Who goes home?
26 Nov 2006
Until recently, MP’s found it hazardous to buy a ticket for the theatre or opera in London during the week. A vote on a 3 Line Whip at 10pm could lead to some nugatory expenditure. I have missed the last act of more plays than I care to remember, getting on my bicycle to vote before Inspector Knacker could reveal who murdered the duchess with a corkscrew in the pantry. And I have had to leave Covent Garden many times before the fat lady sang. There were some plusses to go with the minuses – a perfect alibi to leave the banquet in the City after a good meal, but before the Worshipful Master got into his lengthy review of the past year and raised his glass in a toast to the Renter Warden, who was going to succeed him.
When we debated whether to bring forward to 7pm the time of the last vote, I voted against change. Bringing forward by three hours the time of the last vote, while freeing up time for recreation, also brought forward the time when the House began its sitting. This displaced the time earlier in the day for attending to all the other things an MP has to do – meetings, telephone calls, correspondence, interviews, writing articles, emails etc. But change was introduced, so I now do all this between 7pm and 10pm, and leave the Palace at roughly the same time as before.
However, the change has enabled me to see a play and a film in the past fortnight. Casino Royale, and Whipping it Up. Readers will have heard of and probably seen the former; but not the latter. Casino Royale confirms the view of anyone who has been a spending Minister, namely that the Treasury dictates policy. Whipping it Up confirms the view of the Treasury that the Government Whips Office is where decisions are really taken.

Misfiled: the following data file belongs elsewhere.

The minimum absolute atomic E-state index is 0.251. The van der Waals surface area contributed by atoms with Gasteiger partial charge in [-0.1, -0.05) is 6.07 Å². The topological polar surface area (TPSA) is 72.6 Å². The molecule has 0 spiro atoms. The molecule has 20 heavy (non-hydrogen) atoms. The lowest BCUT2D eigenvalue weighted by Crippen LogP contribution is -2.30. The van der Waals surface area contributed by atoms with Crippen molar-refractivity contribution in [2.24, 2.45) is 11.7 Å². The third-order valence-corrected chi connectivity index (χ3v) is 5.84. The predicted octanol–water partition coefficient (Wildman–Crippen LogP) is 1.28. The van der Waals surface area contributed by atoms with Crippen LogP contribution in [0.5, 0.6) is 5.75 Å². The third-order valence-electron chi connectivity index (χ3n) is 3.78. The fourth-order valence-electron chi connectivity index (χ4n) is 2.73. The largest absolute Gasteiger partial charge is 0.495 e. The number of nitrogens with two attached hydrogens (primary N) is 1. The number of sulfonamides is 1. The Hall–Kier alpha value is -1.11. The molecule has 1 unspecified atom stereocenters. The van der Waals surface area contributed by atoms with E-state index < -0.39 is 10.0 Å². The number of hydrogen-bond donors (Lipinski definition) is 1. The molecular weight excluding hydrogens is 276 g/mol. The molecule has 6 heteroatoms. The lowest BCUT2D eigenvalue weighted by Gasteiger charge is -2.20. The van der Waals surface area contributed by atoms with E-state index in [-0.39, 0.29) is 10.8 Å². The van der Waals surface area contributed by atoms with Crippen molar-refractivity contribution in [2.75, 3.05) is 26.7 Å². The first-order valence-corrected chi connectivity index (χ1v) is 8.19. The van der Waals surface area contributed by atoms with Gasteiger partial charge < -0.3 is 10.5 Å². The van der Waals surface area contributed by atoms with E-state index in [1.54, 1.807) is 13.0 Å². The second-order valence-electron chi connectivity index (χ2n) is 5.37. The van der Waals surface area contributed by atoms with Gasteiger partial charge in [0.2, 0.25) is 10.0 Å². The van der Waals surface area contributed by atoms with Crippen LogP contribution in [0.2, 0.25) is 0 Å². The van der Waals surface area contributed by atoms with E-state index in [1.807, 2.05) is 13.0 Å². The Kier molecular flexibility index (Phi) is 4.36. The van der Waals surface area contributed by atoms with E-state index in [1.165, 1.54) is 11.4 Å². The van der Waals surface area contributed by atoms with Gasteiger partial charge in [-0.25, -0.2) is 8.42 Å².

Whipping it Up is showing in a theatre above a pub in Shepherds Bush Green. It may transfer to the West End and is worth seeing. It is set in the Conservative Party Whips office just after the next General Election, which David Cameron has won with a majority of three. It is authentic – I saw my picture on the wall, with all my colleagues - but there seem to be more bottles of champagne lying around than I recall in my time as a Whip. And no Tory Chief Whip would dine at 6pm.
The Whips Office is exposed as a cross between Social Services and Cosa Nostra. It contains skills in anger management, debt counselling, relationship breakdown, alcohol addiction and career advice from the former; the latter equips it with more sinister qualities of blackmail, discipline control and information extraction, bound together with a vow of secrecy and mutual loyalty. I fear that the Whips may go and see Casino Royale; if a chair appears in the Whips office with the cane seat removed, you will know that they have borrowed a new instrument of persuasion.
Whatever the merits of the change in sitting hours, it has led to the demise of the story of the MP who, returning home in the early hours of the morning after three all night sittings, found a note from his wife. “The day before yesterday, you came home yesterday; yesterday, you came home to-day; if, to-day, you come home tomorrow, you will find I left yesterday.”

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